On her part, the director-general of LCCI, Dr. Chinyere Almona, stated that, “the unprecedented damage inflicted on some of our infrastructures due to flooding in most parts of the country requires urgent financing action by the government.

“We expect the supplementary budget to be used totally on repairing damaged infrastructure, but also very important is that we expect the government to invest more in building infrastructure to prevent future disasters.”

According to her, a deeper look at the figures showed that the supplementary budget will raise the budget deficit for 2022 from N10.78 trillion to N11.6 trillion and about 4.43 per cent deficit to GDP ratio.

Senate Asks CBN To Extend Deadline For Old Naira Notes To June

Meanwhile, the Senate yesterday urged the Central Bank of Nigeria (CBN) to extend the cash withdrawal limit policy to June 30, 2023.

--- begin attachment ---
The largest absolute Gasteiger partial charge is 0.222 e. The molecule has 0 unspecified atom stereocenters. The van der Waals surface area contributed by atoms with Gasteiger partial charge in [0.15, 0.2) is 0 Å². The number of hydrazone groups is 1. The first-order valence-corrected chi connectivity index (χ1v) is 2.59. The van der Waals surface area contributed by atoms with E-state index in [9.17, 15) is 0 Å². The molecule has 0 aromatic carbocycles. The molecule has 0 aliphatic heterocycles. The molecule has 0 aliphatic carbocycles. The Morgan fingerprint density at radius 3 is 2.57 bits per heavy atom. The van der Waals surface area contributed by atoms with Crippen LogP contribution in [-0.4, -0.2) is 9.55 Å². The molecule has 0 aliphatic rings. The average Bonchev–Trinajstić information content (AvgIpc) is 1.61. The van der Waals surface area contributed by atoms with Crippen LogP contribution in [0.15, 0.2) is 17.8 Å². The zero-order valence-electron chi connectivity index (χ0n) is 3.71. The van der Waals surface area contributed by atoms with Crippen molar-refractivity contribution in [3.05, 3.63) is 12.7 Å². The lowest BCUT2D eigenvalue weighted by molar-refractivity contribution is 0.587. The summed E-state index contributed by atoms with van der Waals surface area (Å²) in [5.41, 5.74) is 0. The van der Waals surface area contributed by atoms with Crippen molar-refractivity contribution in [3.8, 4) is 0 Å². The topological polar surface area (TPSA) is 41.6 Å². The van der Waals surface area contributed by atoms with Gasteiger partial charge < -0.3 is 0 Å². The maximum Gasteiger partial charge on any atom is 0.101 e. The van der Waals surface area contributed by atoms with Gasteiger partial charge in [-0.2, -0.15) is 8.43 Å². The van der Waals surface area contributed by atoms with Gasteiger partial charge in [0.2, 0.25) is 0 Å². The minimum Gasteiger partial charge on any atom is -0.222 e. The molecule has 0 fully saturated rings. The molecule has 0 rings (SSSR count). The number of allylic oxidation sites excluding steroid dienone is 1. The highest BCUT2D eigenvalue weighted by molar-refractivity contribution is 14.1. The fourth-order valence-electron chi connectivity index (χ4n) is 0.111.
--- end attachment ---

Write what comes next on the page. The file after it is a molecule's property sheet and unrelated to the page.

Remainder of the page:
The Senate’s appeal followed the adoption of a motion sponsored by Senator Ali Ndume from Borno South.

Leading the debate on the motion, Senator Ndume said that ending circulation of old Naira in January will impose serious hardship on Nigerians.

Ndume went on: “For example, in Borno and Yobe states, we don’t have many banks for effective implementation of the new policy. We have 27 local government areas and only five banks in those LGAs and we are known for trading and going from market to market to buy cash crops and other things. There are no banks, nor POS outlets in those areas and the operational ones don’t even have network.

“The new currency in circulation is not seen anywhere and I only saw the new note today in the chamber, And so, I am calling for an extension of the exercise to 30 of June 2023.”

NASS Extends 2022 Budget To March 2023

Following a request by President Muhammadu Buhari, the National Assembly yesterday extended the implementation period for the N18.12 trillion 2022 budget to March 31, 2023.